If it seems like I’m talking more about Hunter S. Thompson all of a sudden, I won’t apologize for it – we are, after all, approaching the ten-year anniversary of his death. I’ve spent much of that decade away from the Good Doctor – had some other things to explore – but of late I’ve been reminded not only of the prescient, biting power of his words but of how badly we need them right now today, and the collective loss inherent to the gaping scale of that void.
(Note: Only Matt Taibbi comes close – very, very close – to doing filling that role. Here’s hoping his site, rumored to be called “Racket,” launches sooner rather than later.)
The title of his ESPN column written September 12, 2001 is aptly (if a little lazily) titled “Fear and Loathing in America,” and it’s a prime example of the kind of informed and unpolished truth blasts we desperately need today. Remember, all this written 24 hours after the attacks:
The towers are gone now, reduced to bloody rubble, along with all hopes for Peace in Our Time, in the United States or any other country. Make no mistake about it: We are At War now — with somebody — and we will stay At War with that mysterious Enemy for the rest of our lives.
It will be a Religious War, a sort of Christian Jihad, fueled by religious hatred and led by merciless fanatics on both sides. It will be guerilla warfare on a global scale, with no front lines and no identifiable enemy. Osama bin Laden may be a primitive “figurehead” — or even dead, for all we know — but whoever put those All-American jet planes loaded with All-American fuel into the Twin Towers and the Pentagon did it with chilling precision and accuracy.
Good on him for nailing the bin Laden connection before it became the prevailing assumption, but I’d been able to figure that part out from my high school journalism classroom the moments the plane hit. The real value comes in the broader assessment – no peace in our time. Endless, lifelong imperial war against a mysterious and ill-defined enemy.
We are going to punish somebody for this attack, but just who or what will be blown to smithereens for it is hard to say. Maybe Afghanistan, maybe Pakistan or Iraq, or possibly all three at once. Who knows? Not even the Generals in what remains of the Pentagon or the New York papers calling for WAR seem to know who did it or where to look for them.
This is going to be a very expensive war, and Victory is not guaranteed — for anyone, and certainly not for anyone as baffled as George W. Bush. All he knows is that his father started the war a long time ago, and that he, the goofy child-President, has been chosen by Fate and the global Oil industry to finish it Now. He will declare a National Security Emergency and clamp down Hard on Everybody, no matter where they live or why. If the guilty won’t hold up their hands and confess, he and the Generals will ferret them out by force.
Nailed that one on the head – well, all of it, really. Afghanistan, Pakistan, and Iraq, more or less at once, then Yemen, Somalia, Libya, Syria, and a couple of other countries I’m too tired to look up. Sometimes, it’s almost as if you can chalk up the fact that we haven’t attacked Iran solely to War Adventurism ADD.
The lid is on. Loose Lips Sink Ships. Don’t say anything that might give aid to The Enemy.
Indeed. For better or worse – whichever way you feel like looking at it – we don’t actually need a revived Thompson to return in order to provide us an updated assessment on this topic. He wrote those words the day after 9/11, and since then, absolutely nothing has changed. Absolutely nothing. Guys, I know beheadings are scary, but this is what this ISIS shit is all about.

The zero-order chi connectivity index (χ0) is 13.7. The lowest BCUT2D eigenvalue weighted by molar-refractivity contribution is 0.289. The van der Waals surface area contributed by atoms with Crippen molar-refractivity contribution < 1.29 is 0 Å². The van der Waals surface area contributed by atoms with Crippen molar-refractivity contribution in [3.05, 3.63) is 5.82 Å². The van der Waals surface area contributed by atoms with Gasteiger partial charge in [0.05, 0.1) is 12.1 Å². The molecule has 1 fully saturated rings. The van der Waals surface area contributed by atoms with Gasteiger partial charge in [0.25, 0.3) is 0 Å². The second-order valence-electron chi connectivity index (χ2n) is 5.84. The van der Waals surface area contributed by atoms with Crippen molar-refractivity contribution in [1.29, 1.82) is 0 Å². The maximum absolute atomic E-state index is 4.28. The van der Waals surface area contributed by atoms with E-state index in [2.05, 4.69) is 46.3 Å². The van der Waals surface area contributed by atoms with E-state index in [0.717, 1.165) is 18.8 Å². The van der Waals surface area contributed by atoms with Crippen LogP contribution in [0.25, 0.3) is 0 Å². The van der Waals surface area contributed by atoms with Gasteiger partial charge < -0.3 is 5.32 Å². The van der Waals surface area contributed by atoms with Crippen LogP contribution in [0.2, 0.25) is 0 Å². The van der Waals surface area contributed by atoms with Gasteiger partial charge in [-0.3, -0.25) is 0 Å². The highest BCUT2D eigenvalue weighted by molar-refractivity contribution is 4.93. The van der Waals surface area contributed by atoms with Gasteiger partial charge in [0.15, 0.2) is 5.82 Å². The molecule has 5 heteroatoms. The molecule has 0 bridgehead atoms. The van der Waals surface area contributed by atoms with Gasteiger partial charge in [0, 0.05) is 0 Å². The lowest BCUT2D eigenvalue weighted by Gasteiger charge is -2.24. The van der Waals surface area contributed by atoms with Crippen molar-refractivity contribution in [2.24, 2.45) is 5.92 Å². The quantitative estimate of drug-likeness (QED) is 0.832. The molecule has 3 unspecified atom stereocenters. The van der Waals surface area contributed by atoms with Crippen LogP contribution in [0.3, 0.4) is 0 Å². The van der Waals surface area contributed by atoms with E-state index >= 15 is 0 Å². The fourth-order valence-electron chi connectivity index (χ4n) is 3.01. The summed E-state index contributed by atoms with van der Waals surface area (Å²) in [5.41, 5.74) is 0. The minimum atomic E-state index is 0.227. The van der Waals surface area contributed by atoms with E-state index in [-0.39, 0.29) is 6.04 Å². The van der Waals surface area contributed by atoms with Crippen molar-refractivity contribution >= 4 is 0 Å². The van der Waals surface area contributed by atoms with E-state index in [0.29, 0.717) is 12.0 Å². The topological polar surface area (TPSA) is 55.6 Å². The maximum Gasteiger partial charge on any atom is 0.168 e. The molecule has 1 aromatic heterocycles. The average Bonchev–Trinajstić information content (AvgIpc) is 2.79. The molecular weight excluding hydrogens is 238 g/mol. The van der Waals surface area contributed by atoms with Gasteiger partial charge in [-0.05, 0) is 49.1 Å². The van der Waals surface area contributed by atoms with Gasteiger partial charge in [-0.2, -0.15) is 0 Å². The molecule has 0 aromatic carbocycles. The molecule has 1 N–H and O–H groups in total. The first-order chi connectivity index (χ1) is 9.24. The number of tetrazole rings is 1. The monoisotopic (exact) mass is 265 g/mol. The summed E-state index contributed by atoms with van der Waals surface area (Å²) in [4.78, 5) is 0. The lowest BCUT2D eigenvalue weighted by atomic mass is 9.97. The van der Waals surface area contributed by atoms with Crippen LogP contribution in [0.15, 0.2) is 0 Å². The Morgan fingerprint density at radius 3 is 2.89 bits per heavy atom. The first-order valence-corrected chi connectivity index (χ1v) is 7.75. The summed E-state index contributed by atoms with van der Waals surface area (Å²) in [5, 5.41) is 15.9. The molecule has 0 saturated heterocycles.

The War Adventurism ADD has proven a consistent and uninterrupted foreign policy across nearly four presidential terms split evenly between democrats and republicans. Even the partisan democrats who still want to believe Obama’s doing the best he can have got to recognize this at this point. As for the republicans who now want to crow about the Constitution…I can’t. I just can’t.
The point is that, all speeches and promises aside, Obama ended the Iraq War reluctantly. His administration begged the al-Maliki government to let our troops stick around, but he finally gave up when the Prime Minister, forgetting his intended role as puppet, refused to promise to not prosecute Americans for crimes.
What a jerk.
Now he’s starting it back up again. It’s hard to say whether history will view this battle against the latest lunatics we accidentally created as a continuation of the 2003 invasion or a “third Iraq war.” What’s clear is that it won’t be simple, it won’t end well, and it won’t end with ISIS, either. Someone’s always standing in the on-deck circle – and if they’re not, we’ll give them guns on some pretext of fighting for freedom and liberty and sit back and wait until they turn those guns in our direction. Why not? That’s exactly what happened here.
One particularly sickening argument employed with regard to ISIS as well as a decade ago against Saddam is this notion that “we better git ’em over thurr before they git us over here – and they’re determined.” Come on, really? Are we still there?
Do I really have to prove with links right now that all our adventures have created more “terrorists” than they’ve destroyed? Do I have to go into the fact that we took out Saddam and unleashed a wave of extremism and violence across the Levant? That we took out the Taliban only to occupy remote mountain villages in the Graveyard of Empires for a while before negotiating their return to power upon our agreed exit? That we took out Gadaffi and wiped out the country’s standard of living while sending wild extremist warriors running across the Sahara seizing territory?
I could go on. As ordinary people, which of these adventures has been a win for us? Which of them have made us safer as Holy Protected Americans, never mind the rest of the world? Are we even safe at all at home today? Seems to me, the danger lies not in foreign terrorists but in our own baser and more primal instincts, themselves unleashed as an unintended (well, arguably) consequence of our own foreign wars.